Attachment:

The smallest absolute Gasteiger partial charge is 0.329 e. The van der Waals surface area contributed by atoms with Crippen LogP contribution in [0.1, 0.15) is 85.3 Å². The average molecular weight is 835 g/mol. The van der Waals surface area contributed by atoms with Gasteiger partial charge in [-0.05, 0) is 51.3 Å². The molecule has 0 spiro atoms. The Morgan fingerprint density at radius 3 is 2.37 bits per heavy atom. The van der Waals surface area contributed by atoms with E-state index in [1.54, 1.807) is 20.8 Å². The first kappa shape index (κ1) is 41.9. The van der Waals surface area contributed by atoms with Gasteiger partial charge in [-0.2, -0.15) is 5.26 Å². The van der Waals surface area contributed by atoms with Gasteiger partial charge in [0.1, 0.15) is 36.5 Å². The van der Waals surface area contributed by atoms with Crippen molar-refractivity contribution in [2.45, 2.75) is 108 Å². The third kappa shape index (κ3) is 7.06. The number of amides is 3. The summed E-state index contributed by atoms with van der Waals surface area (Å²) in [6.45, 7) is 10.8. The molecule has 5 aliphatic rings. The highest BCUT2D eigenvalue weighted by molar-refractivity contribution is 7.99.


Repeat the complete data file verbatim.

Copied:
The smallest absolute Gasteiger partial charge is 0.329 e. The van der Waals surface area contributed by atoms with Crippen LogP contribution in [0.1, 0.15) is 85.3 Å². The average molecular weight is 835 g/mol. The van der Waals surface area contributed by atoms with Gasteiger partial charge in [-0.05, 0) is 51.3 Å². The molecule has 0 spiro atoms. The Morgan fingerprint density at radius 3 is 2.37 bits per heavy atom. The van der Waals surface area contributed by atoms with E-state index in [1.54, 1.807) is 20.8 Å². The first kappa shape index (κ1) is 41.9. The van der Waals surface area contributed by atoms with Gasteiger partial charge in [-0.2, -0.15) is 5.26 Å². The van der Waals surface area contributed by atoms with Gasteiger partial charge in [0.1, 0.15) is 36.5 Å². The van der Waals surface area contributed by atoms with Crippen molar-refractivity contribution in [2.45, 2.75) is 108 Å². The third kappa shape index (κ3) is 7.06. The number of amides is 3. The summed E-state index contributed by atoms with van der Waals surface area (Å²) in [6.45, 7) is 10.8. The molecule has 5 aliphatic rings. The highest BCUT2D eigenvalue weighted by molar-refractivity contribution is 7.99.